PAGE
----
IW: We hear Databricks doesn't want to be a first-level support provider for software. Is that correct?

Stoica: That's correct. We're not the first line of support. That's why we partner with other companies who can distribute Spark and provide the first line of support. In fact, we do not have our own software distribution. Our strategy is quite simple: We want to build value around Apache Spark. That makes sense because, the more Spark users there are, the more customers we're going to have for our products and services.

IW: So what's the problem that Spark solves?

Stoica: If you look around today, [you'll see] companies like Google, Facebook, and Amazon that have built huge businesses by mining their data. Almost every other company is collecting data with the goal of using it to improve revenue, reduce their cost, or optimize their business in some way. However, doing that is hard. Look no farther than the fact that companies like Google, Facebook, Microsoft, and so on spend billions of dollars every year to develop data-analysis tools, systems, and big-data products.

Depending on who you are in your organization, you're tasked with one of the following: build a Hadoop cluster and manage it if you are part of the IT organization; build a data pipeline on top of Hadoop if you are a software engineer or data scientist; or use the data pipeline to turn information into value by building big-data products if you are a software engineer, data scientist, or data analyst.

Every one of these tasks is hard. Clusters are hard to set up and maintain, and it might take six to nine months. To build a data pipeline you need to stitch together a hodgepodge of tools -- MapReduce, Hive, Impala, Drill, Mahout, Giraph... When you look at this entire data pipeline, it's very complex. It requires you to integrate disparate sets of clunky tools, and even after you do that, you still have to navigate data and, even harder, develop and maintain applications. So extracting value from the data remains a struggle.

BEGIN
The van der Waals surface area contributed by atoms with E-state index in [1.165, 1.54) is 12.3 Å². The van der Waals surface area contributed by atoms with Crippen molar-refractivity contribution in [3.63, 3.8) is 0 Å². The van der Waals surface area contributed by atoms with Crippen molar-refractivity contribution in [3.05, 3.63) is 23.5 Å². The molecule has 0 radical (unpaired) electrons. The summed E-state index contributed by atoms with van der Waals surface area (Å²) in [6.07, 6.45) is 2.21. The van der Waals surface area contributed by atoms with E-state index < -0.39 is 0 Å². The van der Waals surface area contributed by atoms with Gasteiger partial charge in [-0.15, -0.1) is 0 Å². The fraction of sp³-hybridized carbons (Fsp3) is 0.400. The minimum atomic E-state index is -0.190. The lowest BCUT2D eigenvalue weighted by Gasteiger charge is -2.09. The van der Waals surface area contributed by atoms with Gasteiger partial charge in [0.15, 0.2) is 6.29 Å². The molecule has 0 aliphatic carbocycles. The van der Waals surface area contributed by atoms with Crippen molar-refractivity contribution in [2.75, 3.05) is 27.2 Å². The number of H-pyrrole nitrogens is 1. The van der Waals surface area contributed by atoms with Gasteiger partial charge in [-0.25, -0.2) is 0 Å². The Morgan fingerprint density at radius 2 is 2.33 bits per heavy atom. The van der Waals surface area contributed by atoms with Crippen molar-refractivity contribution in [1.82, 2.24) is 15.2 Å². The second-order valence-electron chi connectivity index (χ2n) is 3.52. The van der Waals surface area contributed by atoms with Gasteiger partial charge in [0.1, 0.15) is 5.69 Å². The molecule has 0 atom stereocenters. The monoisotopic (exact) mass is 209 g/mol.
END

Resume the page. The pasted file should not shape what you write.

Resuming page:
IW: So that's Apache Spark, but now you're introducing Databricks Cloud. How do the two relate to each other?

Doug Henschen is Executive Editor of InformationWeek, where he covers the intersection of enterprise applications with information management, business intelligence, big data and analytics. He previously served as editor in chief of Intelligent Enterprise, editor in chief of ... View Full Bio

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D. Henschen
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D. Henschen,
User Rank: Author
7/1/2014 | 5:04:02 PM
Big interest, big money at stake
The Spark vision is certainly captivating and getting lots of attention. I'm anxious to talk to users about ease of use, consistency across the framework and library-by-library capabilities. Can it be best of breed in each category of analysis? I have my doubts. Expect commercial vendors, in particular, to start poking holes and leveling criticisms. How broad, standards-based and up to data is the SQL? How many algos? Is R highly scalable? I have no idea what the answers are, but a lot of money is at stake, so expect to hear lots of questions and assertions design to sow seeds of fear, uncertainty and doubt.